Aug. 25, 2000 A team of UCLA chemists reports significant progress toward the creation of molecular computers with the first demonstration of a reconfigurable molecular switch that works in a solid state at room temperature - a breakthrough that solves one of the obstacles toward the creation of molecular computers that could be much cheaper, smaller and more efficient than today's silicon-based computers.
In the Aug. 18 issue of the journal Science, the UCLA chemists resolve the challenge of a reconfigurable molecular switch that they presented last year in a paper on molecular computers. The earlier paper, published in the July 16, 1999, issue of Science, received worldwide attention.
"Last year's paper was the first experimental step toward molecular computers," said James R. Heath, professor of chemistry at UCLA. "This is the second experimental step, and the steps are no longer a slow walk, but a fast jog."
The team is led by Heath; J. Fraser Stoddart, who is UCLA's Saul Winstein Professor of Organic Chemistry; and Pat Collier, a postdoctoral scholar in Heath's laboratory.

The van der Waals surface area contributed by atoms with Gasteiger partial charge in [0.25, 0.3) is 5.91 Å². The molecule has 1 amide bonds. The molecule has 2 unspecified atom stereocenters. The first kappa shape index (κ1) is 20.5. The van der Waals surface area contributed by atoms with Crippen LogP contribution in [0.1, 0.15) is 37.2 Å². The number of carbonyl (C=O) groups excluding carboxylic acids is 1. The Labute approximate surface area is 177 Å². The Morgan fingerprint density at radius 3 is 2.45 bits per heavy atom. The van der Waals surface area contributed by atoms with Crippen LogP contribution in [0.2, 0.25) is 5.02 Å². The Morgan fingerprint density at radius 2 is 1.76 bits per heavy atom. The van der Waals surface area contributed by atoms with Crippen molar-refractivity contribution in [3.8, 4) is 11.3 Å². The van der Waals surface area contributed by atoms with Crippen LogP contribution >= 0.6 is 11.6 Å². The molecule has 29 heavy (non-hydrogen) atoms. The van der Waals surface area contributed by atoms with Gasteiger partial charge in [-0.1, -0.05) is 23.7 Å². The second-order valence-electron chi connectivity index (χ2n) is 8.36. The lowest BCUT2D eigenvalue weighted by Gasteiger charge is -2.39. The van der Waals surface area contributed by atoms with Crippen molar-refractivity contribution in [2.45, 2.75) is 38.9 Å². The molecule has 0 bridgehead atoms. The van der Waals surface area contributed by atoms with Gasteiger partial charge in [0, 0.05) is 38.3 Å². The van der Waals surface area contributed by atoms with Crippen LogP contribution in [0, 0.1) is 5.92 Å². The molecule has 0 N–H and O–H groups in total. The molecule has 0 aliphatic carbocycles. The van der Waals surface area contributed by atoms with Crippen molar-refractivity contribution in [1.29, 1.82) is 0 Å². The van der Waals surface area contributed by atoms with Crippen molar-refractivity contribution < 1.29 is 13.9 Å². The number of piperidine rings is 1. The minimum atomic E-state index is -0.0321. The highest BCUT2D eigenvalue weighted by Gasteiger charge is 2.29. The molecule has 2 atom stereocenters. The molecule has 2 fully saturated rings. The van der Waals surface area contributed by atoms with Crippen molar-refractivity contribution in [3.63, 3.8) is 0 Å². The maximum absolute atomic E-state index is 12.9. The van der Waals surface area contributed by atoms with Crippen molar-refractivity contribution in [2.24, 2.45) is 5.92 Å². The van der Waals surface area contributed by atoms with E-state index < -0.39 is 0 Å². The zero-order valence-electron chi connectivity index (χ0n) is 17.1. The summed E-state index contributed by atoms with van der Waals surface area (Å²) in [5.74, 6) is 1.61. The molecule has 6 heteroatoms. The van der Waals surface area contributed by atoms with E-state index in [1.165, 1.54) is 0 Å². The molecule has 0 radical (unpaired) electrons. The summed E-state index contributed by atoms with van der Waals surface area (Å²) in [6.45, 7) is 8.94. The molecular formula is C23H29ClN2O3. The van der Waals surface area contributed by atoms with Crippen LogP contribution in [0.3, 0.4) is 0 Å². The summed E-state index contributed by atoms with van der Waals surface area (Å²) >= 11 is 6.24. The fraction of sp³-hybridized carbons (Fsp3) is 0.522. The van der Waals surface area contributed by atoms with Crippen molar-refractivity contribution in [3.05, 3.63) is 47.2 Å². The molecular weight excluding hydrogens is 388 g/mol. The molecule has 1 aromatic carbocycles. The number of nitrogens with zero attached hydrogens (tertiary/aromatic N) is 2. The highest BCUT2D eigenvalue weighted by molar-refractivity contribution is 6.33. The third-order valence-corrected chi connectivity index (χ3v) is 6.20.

"This molecular approach could have failed early on in many places, and it's not failing," Heath said. "These are still early days, but right now, it seems that everything is beginning to work together well and that many avenues are opening up. That means that if our next set of experiments doesn't work, we will have a number of other options to pursue. We're getting there. Overall, the progress is faster than any of us expected."
Stoddart agreed, saying, "When I joined UCLA's faculty three years ago, if someone had asked me how far off molecular computing was, I would have said on a scale of a quarter-of-a-century. Things I was only dreaming of are suddenly becoming a reality in Jim's lab."
In last year's Science paper, the researchers could switch the molecules only once; now they have done so hundreds of times.
"Last year, we published an architectural demonstration with molecules and demonstrated that it is possible to do simple mathematical operations," Heath said. "However, the switches used in that work switched only once, and this limited their relevance to any serious technology. Now we have taken another class of Fraser's molecules and demonstrated that they may be repeatedly switched on and off over reasonably long periods of time in a solid-state device under normal laboratory conditions. For the first time, we are able to turn the molecular switches on and off repeatedly."